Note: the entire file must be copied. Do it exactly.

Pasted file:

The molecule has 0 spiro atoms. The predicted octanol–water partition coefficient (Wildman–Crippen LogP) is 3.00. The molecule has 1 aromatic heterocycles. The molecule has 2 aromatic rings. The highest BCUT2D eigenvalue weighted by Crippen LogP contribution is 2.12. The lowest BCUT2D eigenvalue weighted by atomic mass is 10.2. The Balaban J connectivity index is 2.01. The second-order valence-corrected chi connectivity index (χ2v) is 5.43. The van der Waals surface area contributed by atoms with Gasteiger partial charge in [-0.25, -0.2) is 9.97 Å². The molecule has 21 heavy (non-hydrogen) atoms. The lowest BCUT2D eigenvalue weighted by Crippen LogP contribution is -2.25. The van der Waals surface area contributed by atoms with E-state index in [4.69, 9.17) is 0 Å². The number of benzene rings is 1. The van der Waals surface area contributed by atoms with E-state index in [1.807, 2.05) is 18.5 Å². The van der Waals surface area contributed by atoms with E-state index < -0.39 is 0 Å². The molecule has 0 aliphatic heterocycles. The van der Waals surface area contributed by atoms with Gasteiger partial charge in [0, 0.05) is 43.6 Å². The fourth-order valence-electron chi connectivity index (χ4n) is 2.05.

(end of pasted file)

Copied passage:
The molecule has 0 spiro atoms. The predicted octanol–water partition coefficient (Wildman–Crippen LogP) is 3.00. The molecule has 1 aromatic heterocycles. The molecule has 2 aromatic rings. The highest BCUT2D eigenvalue weighted by Crippen LogP contribution is 2.12. The lowest BCUT2D eigenvalue weighted by atomic mass is 10.2. The Balaban J connectivity index is 2.01. The second-order valence-corrected chi connectivity index (χ2v) is 5.43. The van der Waals surface area contributed by atoms with Gasteiger partial charge in [-0.25, -0.2) is 9.97 Å². The molecule has 21 heavy (non-hydrogen) atoms. The lowest BCUT2D eigenvalue weighted by Crippen LogP contribution is -2.25. The van der Waals surface area contributed by atoms with E-state index in [4.69, 9.17) is 0 Å². The number of benzene rings is 1. The van der Waals surface area contributed by atoms with E-state index in [1.807, 2.05) is 18.5 Å². The van der Waals surface area contributed by atoms with E-state index < -0.39 is 0 Å². The molecule has 0 aliphatic heterocycles. The van der Waals surface area contributed by atoms with Gasteiger partial charge in [0, 0.05) is 43.6 Å². The fourth-order valence-electron chi connectivity index (χ4n) is 2.05.